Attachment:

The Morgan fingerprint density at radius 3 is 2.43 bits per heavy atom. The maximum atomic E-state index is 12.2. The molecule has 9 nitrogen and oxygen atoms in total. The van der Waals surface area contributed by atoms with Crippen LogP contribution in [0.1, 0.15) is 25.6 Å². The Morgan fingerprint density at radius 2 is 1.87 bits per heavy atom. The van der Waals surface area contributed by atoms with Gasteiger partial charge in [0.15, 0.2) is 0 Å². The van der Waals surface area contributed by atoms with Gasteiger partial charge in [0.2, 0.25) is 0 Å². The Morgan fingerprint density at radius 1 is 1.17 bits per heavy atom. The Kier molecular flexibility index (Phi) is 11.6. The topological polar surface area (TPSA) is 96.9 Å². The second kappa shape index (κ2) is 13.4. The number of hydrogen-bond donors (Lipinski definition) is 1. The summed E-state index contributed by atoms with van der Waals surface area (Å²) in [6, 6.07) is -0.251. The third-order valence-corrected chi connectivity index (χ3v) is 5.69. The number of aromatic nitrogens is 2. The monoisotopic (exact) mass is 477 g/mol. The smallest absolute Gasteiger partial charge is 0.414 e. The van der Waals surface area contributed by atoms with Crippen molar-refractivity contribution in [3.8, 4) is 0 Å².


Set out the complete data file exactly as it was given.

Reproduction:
The Morgan fingerprint density at radius 3 is 2.43 bits per heavy atom. The maximum atomic E-state index is 12.2. The molecule has 9 nitrogen and oxygen atoms in total. The van der Waals surface area contributed by atoms with Crippen LogP contribution in [0.1, 0.15) is 25.6 Å². The Morgan fingerprint density at radius 2 is 1.87 bits per heavy atom. The van der Waals surface area contributed by atoms with Gasteiger partial charge in [0.15, 0.2) is 0 Å². The van der Waals surface area contributed by atoms with Gasteiger partial charge in [0.2, 0.25) is 0 Å². The Morgan fingerprint density at radius 1 is 1.17 bits per heavy atom. The Kier molecular flexibility index (Phi) is 11.6. The topological polar surface area (TPSA) is 96.9 Å². The second kappa shape index (κ2) is 13.4. The number of hydrogen-bond donors (Lipinski definition) is 1. The summed E-state index contributed by atoms with van der Waals surface area (Å²) in [6, 6.07) is -0.251. The third-order valence-corrected chi connectivity index (χ3v) is 5.69. The number of aromatic nitrogens is 2. The monoisotopic (exact) mass is 477 g/mol. The smallest absolute Gasteiger partial charge is 0.414 e. The van der Waals surface area contributed by atoms with Crippen molar-refractivity contribution in [3.8, 4) is 0 Å².